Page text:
If the approach is purely an advisory and consultative approach, the services that are provided to the organization should be clearly documented, as should the level of effort and interactions with the business that will be required for the services to be successful. Providing guidance and advice without operational responsibilities often allows an ISRM organization to be viewed positively from within the organization since it is limited in its ability to prevent the organization from implementing operational capabilities to which it may not agree.

If you would like to read more about key considerations when evaluating information security and risk management programs and capabilities, look for the article of the same name in the volume 2, 2011, issue of the ISACA Journal or attend one of the ISACA Information Security and Risk Management conferences later this year.

John P. Pironti, CISA, CISM, CGEIT, CRISC, CISSP, ISSAP, ISSMP, is the president of IP Architects LLC.


Now Available in the Apple App Store:  ISACA Journal App

ISACA® is launching its first app: ISACA Journal App. It is available now for member-only access in the Apple App Store. Visit the Apple App Store and search “ISACA Journal” to download the free app from your iPhone, iTouch or iPad.

The app is launching with content from ISACA® Journal, volume 2, 2011, as well as the ISACA Journal Author Blog and ISACA Now blog. Content will be updated weekly with the blog updates and bimonthly with each new issue of the Journal.

With the ISACA Journal App, you’ll be able to:

  • Download available issues and access them offline at anytime
  • Read topical industry-related content on the go
  • Read and search archived issues (beginning with volume 2, 2011) for the information you need as you need it
  • Read articles in magazine-page or text formats
  • Bookmark and share articles
  • Keep up on the latest news from ISACA.org
  • Access the latest blogs from ISACA.org
  • Download the app completely free

This same functionality will soon be available on the Droid as well. Please watch for the ISACA Journal Droid app later this year.

If you are viewing @ISACA from your iPhone or iPad, click here to download the ISACA Journal app from the Apple App Store.


Keep Your ISACA Account Information Up to Date

It is important to keep your ISACA® account information up to date to ensure accurate and timely delivery of all of your ISACA benefits. The following guidance will help you navigate this process on the web site.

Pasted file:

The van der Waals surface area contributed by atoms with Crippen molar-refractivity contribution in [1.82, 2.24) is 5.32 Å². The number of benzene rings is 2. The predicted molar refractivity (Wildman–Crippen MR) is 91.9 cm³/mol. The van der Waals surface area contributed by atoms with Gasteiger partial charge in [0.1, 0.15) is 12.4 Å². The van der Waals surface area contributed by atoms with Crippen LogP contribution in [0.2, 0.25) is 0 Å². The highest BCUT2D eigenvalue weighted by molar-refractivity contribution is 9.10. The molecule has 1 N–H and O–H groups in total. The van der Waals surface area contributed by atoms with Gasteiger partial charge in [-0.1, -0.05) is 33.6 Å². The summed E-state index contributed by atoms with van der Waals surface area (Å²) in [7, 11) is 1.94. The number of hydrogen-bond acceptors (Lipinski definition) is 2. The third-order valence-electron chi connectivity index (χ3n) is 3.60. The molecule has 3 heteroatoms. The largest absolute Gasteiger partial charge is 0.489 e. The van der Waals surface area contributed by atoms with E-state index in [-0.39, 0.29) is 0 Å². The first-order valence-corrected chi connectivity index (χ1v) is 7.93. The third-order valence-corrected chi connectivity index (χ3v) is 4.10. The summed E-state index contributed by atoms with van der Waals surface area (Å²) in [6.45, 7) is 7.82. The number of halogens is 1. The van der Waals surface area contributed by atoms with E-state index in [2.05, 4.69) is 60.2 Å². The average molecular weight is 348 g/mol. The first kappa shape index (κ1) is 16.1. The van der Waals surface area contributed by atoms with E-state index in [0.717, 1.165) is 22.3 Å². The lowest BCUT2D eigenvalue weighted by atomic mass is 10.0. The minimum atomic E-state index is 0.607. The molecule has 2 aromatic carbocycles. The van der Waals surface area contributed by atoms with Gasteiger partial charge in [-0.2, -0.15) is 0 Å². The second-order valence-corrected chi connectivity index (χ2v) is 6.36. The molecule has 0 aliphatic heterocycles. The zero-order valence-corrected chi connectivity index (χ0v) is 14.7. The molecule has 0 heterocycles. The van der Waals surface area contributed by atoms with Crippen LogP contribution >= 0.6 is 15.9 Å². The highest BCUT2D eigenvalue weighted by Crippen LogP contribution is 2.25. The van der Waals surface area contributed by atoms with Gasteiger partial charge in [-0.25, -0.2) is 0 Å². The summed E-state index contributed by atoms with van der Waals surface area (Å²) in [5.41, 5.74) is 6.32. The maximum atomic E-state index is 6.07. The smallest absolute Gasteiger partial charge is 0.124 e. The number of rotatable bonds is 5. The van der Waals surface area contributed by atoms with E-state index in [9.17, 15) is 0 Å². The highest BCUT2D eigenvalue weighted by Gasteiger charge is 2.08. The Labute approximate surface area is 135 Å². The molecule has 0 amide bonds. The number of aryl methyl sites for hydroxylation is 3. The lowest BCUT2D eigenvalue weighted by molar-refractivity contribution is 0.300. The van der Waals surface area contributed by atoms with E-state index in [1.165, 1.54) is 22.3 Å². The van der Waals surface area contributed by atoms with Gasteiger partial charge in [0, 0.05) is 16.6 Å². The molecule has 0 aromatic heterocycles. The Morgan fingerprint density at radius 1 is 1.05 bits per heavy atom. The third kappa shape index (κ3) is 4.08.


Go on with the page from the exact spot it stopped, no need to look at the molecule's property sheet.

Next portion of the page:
To update your ISACA account information such as your home and business contact details, including your e-mail address, please go to MyISACA and click on My Profile from the top navigation. Next, click “Edit My Profile” from the right navigation menu.

Click the Account—Certification CPE—Demographic Info tab.

Your ISACA account information will be displayed. To make changes, scroll to the bottom of the page and click the Edit button.

Address Changes

To edit home (or business) contact details already listed, click on Home (or Business) and the field will be editable in a pop up. Save your changes by clicking on the button at the bottom right.

A new form appears. Please ensure your pop-up blocker is not turned on and make your changes. Click the Continue button to save your changes.

Add an Address

To add a home or office address, click the Add Address button. Note, you may have one home address and one business address. If both exist, you cannot add an address. (See previous Address Changes section.)

A new form appears. Please ensure your pop-up blocker is not turned on.

For more information about navigating ISACA’s web site and updating personal information, visit the New ISACA Web Site page.


Results of Board Meeting in March 2011

The ISACA® Board of Directors met 4-5 March 2011 in Laguna Niguel, California, USA, to receive and review the reports of volunteer bodies and take action on a number of proposals.

Considerable time was spent discussing the activities that ISACA will undertake relative to cloud computing. A task force of volunteers presented a strategic plan covering research, education, ISACA® Journal and alliance activities that will mesh to form a coherent and cohesive program to address cloud-related issues pertinent to ISACA constituents. A new volunteer task force will be appointed to oversee implementation of the activities, many of which, including a cloud model publication, will begin to roll out in 2011.

The Governance Advisory Council presented, and the board approved, guiding principles to assist in populating all the volunteer boards, committees, subcommittees and task forces. In addition, changes to the IT Governance Institute’s Articles of Incorporation, to bring them in line with current practice, will be pursued.

The board received updates on COBIT® 5 development and approved a project initiation document for a security-specific COBIT-driven publication. A presentation was made on the results of the Global Status Report on Governance of Enterprise IT (GEIT)—2011, and plans were discussed for new ways to approach the project at its next iteration. On the topic of GEIT, the task force assigned to oversee ISACA’s own governance reported excellent progress in establishing proper governance measures and noted that ISACA’s experience would make a good case study on the use of ISACA frameworks and other intellectual property in a small organization.